SuperTalk Mississippi

The Cult(ure) of Comfort. How a pain management revolution lead to the worst heroin scourge in US history

Photo courtesy of Martin Vorel

“Heroin used to be a junk drug. The cost was way too high, because it came from areas like Afghanistan and Turkey, the effects were so-so at best, and man was it hard to come by.”

This is how Sam Quinones, author of Dreamland, a look into how pain pills are ruining American cities one prescription at a time, describes heroin in the 60’s and 70’s. His name is pronounced ken-YONE-ez, he tells me.

“But then a pain management revolution happened in the 80’s,” Quinones continues, his energy growing. “You ended up with pharmaceutical companies, whose main goal is to sell products, mind you, creating synthetic opioids and that fit perfectly within a society that had grown lazy and wanted convenience, comfort and ease.”

He describes how brands like Xanax and Hydrocodone were handed out by the fistful and marketed as “non-habit-forming” in the early days. “They were stuffed with ‘filler’ like aspirin or something non-reactive to cut down on addiction. Then Oxycontin hit the market. If it weren’t for Oxy, we wouldn’t have a heroin problem now.” Oxycontin, when it first was released, came in 30, 60, and (briefly) 120 mg of pure oxycodone hydrochloride. This drove tolerances higher and higher, leading those affected to seek alternative highs.

But it was a slurry of events that lead us here: to the largest opioid and heroin scourge in the country’s history. The crash of the heroin markets and poppy fields of Afghanistan and Turkey; the overprescribing of high-powered, tolerance-inducing medications like Oxycontin; and the rise of drug cartels in Mexico and Columbia.

“Now most of the heroin that comes into the U.S. is from Mexico and boy is it powerful. And cheaper than ever. Really great stuff if you’re an addict.” Quinones tells of a law enforcement officer in the Midwest who deals with overdoses on a weekly basis. “He told me the heroin in his precinct was usually around 90-97% pure.”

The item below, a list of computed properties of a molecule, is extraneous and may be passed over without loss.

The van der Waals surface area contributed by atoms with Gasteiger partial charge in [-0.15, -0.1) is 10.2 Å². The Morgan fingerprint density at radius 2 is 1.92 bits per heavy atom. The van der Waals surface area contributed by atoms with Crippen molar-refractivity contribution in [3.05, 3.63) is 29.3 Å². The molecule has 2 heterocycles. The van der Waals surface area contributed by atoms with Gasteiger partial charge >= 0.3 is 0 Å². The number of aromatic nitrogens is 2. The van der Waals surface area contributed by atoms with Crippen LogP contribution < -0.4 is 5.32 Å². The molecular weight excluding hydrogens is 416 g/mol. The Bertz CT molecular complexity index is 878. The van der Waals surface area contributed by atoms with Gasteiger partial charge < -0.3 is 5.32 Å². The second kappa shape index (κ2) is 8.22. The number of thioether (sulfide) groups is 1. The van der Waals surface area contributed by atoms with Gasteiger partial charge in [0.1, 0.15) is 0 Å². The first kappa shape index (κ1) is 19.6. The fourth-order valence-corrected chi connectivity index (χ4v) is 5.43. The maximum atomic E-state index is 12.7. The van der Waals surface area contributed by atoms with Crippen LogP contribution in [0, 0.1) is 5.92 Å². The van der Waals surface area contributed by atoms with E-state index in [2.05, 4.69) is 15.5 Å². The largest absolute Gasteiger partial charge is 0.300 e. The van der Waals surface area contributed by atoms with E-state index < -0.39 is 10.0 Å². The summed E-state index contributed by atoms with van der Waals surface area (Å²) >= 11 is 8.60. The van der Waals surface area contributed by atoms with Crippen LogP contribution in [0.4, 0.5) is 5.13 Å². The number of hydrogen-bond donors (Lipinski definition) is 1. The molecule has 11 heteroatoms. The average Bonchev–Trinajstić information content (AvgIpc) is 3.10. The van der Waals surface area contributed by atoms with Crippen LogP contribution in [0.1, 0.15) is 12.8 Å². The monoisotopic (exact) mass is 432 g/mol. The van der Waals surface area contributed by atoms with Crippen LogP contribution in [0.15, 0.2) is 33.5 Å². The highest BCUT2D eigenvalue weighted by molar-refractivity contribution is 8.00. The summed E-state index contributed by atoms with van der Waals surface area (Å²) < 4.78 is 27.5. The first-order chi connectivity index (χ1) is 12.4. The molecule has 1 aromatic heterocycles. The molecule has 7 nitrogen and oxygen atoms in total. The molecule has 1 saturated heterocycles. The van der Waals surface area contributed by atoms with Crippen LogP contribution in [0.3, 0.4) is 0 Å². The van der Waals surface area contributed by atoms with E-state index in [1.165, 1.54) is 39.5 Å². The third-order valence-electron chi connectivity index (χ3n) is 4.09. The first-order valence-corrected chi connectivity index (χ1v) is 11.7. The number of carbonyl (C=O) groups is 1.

The descent into heroin looks like this: introduction of pain -> introduction of pain meds -> growing reliance on meds -> growing tolerance -> more meds needed -> prescription runs out -> seek alternative -> seek best bang for the buck.

And the heroin nowadays is, by far, the best of those.

Director of the Mississippi Bureau of Narcotics, John Dowdy puts it another way: “Clearly, we’ve created a society of sissies.”

He’s referring to a lack of toughness or self-reliance that once was the hallmark of American resolve and gumption. “People walk in and say ‘Doc, fix me.’ There’s a pill for everything.” Dowdy continues: “That may be a harsh way to put it, but you’ve gotta realize: that’s what some of these people need. Tough love.”

He recognizes how this sounds. He’s not discrediting the pain and suffering of those in (or around) the throes of addiction. There is no frustration or lack of regard. Quite the opposite. He says it with a distinct tone of compassion and experience.

“For so long, we’ve had this stigma that goes along with addiction and we’ve got to remove that.” Dowdy mentions friends and family whose lives have been touched by addiction. “You’ve got to realize, addiction is a disease, and these people need help. Treatment is one of the most vital parts of us fighting this particular epidemic.”

The state’s first Opioid and Heroin Drug Summit takes place at Broadmoor Baptist Church in Madison, MS this Tuesday, Wednesday and Thursday. You’re invited to learn more about what’s killing Americans every single day. The summit is a collaborative effort by the state Board of Pharmacy, the state Department of Mental Health, the state Bureau of Narcotics, the office of Attorney General Jim Hood, and the state Department of Public Safety, as well as federal investigation and health departments. If you or a loved one are suffering, please call the Mississippi Department of Mental Health help line at 1-877-210-8513. It’s free, confidential, 24/7, and it can save your life or the life of someone else.

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